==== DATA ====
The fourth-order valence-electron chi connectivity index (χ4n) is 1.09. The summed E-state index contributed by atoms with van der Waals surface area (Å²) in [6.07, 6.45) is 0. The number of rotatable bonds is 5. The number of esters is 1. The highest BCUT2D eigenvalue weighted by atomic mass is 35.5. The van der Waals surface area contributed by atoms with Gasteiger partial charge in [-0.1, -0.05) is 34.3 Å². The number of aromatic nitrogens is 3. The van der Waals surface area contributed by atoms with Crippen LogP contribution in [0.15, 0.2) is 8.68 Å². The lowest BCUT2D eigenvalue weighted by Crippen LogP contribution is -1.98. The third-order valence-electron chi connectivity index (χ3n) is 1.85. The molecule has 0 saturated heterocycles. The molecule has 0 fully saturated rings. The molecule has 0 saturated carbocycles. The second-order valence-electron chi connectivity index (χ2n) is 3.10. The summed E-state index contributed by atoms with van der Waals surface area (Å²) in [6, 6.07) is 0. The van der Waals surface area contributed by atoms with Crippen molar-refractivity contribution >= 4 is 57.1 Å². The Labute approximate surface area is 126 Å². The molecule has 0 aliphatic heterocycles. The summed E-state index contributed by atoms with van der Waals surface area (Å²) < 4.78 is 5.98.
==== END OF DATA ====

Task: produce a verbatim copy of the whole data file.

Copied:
The fourth-order valence-electron chi connectivity index (χ4n) is 1.09. The summed E-state index contributed by atoms with van der Waals surface area (Å²) in [6.07, 6.45) is 0. The number of rotatable bonds is 5. The number of esters is 1. The highest BCUT2D eigenvalue weighted by atomic mass is 35.5. The van der Waals surface area contributed by atoms with Gasteiger partial charge in [-0.1, -0.05) is 34.3 Å². The number of aromatic nitrogens is 3. The van der Waals surface area contributed by atoms with Crippen LogP contribution in [0.15, 0.2) is 8.68 Å². The lowest BCUT2D eigenvalue weighted by Crippen LogP contribution is -1.98. The third-order valence-electron chi connectivity index (χ3n) is 1.85. The molecule has 0 saturated heterocycles. The molecule has 0 fully saturated rings. The molecule has 0 saturated carbocycles. The second-order valence-electron chi connectivity index (χ2n) is 3.10. The summed E-state index contributed by atoms with van der Waals surface area (Å²) in [6, 6.07) is 0. The van der Waals surface area contributed by atoms with Crippen molar-refractivity contribution >= 4 is 57.1 Å². The Labute approximate surface area is 126 Å². The molecule has 0 aliphatic heterocycles. The summed E-state index contributed by atoms with van der Waals surface area (Å²) < 4.78 is 5.98.